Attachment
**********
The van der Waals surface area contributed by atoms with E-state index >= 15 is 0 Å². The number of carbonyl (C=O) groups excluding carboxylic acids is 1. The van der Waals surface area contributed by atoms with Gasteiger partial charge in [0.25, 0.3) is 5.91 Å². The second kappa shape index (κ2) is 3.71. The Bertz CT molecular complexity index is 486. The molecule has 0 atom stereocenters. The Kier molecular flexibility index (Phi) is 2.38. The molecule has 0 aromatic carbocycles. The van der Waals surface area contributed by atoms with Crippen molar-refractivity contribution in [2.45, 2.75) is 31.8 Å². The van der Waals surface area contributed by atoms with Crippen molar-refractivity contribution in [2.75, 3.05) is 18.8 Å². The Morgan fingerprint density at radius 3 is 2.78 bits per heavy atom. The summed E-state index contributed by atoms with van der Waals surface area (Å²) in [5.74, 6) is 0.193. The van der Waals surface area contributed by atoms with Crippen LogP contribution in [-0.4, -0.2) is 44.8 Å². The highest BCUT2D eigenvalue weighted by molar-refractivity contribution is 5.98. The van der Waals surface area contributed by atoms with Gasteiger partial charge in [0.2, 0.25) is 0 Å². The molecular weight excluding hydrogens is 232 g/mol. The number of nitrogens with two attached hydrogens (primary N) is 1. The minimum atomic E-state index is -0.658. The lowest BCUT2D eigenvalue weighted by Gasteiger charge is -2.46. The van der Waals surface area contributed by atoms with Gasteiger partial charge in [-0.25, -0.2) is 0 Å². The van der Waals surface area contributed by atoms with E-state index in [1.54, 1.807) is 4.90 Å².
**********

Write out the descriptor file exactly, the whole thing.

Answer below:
The van der Waals surface area contributed by atoms with E-state index >= 15 is 0 Å². The number of carbonyl (C=O) groups excluding carboxylic acids is 1. The van der Waals surface area contributed by atoms with Gasteiger partial charge in [0.25, 0.3) is 5.91 Å². The second kappa shape index (κ2) is 3.71. The Bertz CT molecular complexity index is 486. The molecule has 0 atom stereocenters. The Kier molecular flexibility index (Phi) is 2.38. The molecule has 0 aromatic carbocycles. The van der Waals surface area contributed by atoms with Crippen molar-refractivity contribution in [2.45, 2.75) is 31.8 Å². The van der Waals surface area contributed by atoms with Crippen molar-refractivity contribution in [2.75, 3.05) is 18.8 Å². The Morgan fingerprint density at radius 3 is 2.78 bits per heavy atom. The summed E-state index contributed by atoms with van der Waals surface area (Å²) in [5.74, 6) is 0.193. The van der Waals surface area contributed by atoms with Crippen LogP contribution in [-0.4, -0.2) is 44.8 Å². The highest BCUT2D eigenvalue weighted by molar-refractivity contribution is 5.98. The van der Waals surface area contributed by atoms with Gasteiger partial charge in [0.2, 0.25) is 0 Å². The molecular weight excluding hydrogens is 232 g/mol. The number of nitrogens with two attached hydrogens (primary N) is 1. The minimum atomic E-state index is -0.658. The lowest BCUT2D eigenvalue weighted by Gasteiger charge is -2.46. The van der Waals surface area contributed by atoms with Gasteiger partial charge in [-0.25, -0.2) is 0 Å². The van der Waals surface area contributed by atoms with E-state index in [1.54, 1.807) is 4.90 Å².